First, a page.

Currency movers for August 19, 2015

19 August, 2015

EURUSD, Daily Yesterday’s intraday rally was short lived and EURUSD resumed its downward trend. In the Asian session the pair moved higher and attempted to test resistance at 1.1080. Rally moved the EURUSD spot rate outside a descending 4h price channel. However, the aforementioned resistance is a daily low from 13thwhile 50 day SMA is coinciding with the level. This combination triggered selling and the last complete 4h candle turned into a shooting star. As mentioned in the previous reports, there are no significant daily support levels before the 1.0934. And because the spot is now close to resistance levels, it makes more sense to look for further downside over the coming days.

Today’s Currency Movers

IMF participation in Greek bailout is indispensable for Germany, according to German Finance Minister Schaeuble. He stressed that the IMF agreed in principle to join the Greek bailout and said he is confident about the IMF’s assessment of Greek debt sustainability. Schaeuble, who is trying to sell the package to increasingly reluctant lawmakers from his own party, repeated that a haircut is out of the question and that there is only “limited” room for further Greek debt relief. So it’s hard to share his confidence that the IMF will come on board in October. Eurozone officials have been considering soft debt relief in the form of maturity extensions and extended payment holidays, but the IMF previously argued that this is unlikely to be sufficient to reach debt sustainability. Assuring lawmakers that the IMF will get on board, risks that Schaeuble and Merkel will have to declare defeat if there is no agreement with the fund on Greek debt.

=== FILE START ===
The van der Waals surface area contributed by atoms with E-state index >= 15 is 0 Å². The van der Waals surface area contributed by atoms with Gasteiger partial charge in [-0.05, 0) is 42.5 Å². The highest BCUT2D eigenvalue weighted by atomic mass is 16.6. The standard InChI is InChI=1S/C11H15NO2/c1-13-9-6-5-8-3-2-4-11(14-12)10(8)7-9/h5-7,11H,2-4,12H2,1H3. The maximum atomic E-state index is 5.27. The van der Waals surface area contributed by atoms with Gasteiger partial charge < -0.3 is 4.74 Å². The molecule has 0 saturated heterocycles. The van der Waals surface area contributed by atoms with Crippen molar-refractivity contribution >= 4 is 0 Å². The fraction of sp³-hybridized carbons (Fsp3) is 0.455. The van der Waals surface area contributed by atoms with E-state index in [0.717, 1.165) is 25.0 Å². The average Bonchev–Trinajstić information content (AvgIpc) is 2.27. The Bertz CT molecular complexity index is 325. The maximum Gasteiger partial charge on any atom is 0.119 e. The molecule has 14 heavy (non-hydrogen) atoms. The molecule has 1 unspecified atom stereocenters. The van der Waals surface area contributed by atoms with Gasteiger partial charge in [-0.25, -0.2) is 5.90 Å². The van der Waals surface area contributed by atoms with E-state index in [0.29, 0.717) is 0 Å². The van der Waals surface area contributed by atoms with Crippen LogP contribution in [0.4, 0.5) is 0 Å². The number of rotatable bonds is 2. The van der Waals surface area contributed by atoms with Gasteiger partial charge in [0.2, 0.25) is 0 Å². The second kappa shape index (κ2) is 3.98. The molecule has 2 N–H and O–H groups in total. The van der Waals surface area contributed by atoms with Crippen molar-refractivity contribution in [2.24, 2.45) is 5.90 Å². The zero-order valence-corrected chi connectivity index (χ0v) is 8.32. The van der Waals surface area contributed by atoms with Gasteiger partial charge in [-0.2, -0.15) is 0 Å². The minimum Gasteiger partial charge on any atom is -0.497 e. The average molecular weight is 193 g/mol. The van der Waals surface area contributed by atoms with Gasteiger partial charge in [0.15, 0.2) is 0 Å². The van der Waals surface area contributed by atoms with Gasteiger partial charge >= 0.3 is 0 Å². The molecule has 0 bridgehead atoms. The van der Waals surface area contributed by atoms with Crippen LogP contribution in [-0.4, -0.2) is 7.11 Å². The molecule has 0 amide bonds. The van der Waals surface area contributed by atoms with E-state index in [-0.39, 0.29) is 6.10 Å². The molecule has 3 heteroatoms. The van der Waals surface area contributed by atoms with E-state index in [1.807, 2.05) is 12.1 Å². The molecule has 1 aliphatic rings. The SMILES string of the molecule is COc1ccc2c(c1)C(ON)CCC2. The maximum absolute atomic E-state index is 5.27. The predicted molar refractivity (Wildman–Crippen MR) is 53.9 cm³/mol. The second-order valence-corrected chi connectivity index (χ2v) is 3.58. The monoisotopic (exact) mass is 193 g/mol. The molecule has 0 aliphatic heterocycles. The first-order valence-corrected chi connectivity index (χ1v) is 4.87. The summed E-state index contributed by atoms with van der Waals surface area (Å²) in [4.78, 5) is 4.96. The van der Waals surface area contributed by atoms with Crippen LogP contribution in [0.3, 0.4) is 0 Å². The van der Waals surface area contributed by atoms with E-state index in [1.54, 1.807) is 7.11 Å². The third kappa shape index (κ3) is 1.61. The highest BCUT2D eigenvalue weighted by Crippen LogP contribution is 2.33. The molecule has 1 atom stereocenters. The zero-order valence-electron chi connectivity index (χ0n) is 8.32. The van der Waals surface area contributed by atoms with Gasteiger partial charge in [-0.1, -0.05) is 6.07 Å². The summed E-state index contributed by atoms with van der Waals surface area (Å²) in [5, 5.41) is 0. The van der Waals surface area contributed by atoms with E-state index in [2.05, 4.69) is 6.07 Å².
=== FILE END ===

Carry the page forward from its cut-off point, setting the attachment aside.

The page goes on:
China’s economy and a EM debt crisis are now the principal concerns of investors, according to the latest sentiment survey from BoA-Merrill, eclipsing risks of a Eurozone breakdown This comes with emerging market stocks trading at four-year lows and Asian currencies taking a pummeling. Both the Malaysian ringgit and Indonesian rupiah clocked fresh 17-year lows today, since the dark days of the 1998 Asian crisis. China is very much at the center of all this. Stock markets there had another volatile day with the Shanghai Composite showing a 5.1% loss at its intraday low, but managing to close with just a 1.2% decline (it’s not clear whether official support was behind this, but that seems to be the widespread suspicion). This follows the 6.1% dive of yesterday.

Atlanta Fed’s GDPNow was boosted to 1.3% for Q3 from the previous 0.7% estimate, as the measure catches up to the internals of Friday’s industrial production report, though still some distance from the Blue Chip median estimate of 2.7%. “The GDPNow model forecast for real GDP growth (seasonally adjusted annual rate) in the third quarter of 2015 is 1.3 percent on August 18, up from 0.7 percent on August 13. The forecast for real GDP growth increased from 0.7 percent to 1.2 percent after Friday’s industrial production release from the Federal Reserve. Most of this increase was due to a 15.3 percent increase in seasonally adjusted motor vehicle assemblies in July that boosted the forecast of the contribution of real inventory investment to third-quarter GDP growth from -2.2 percentage points to -1.8 percentage points.”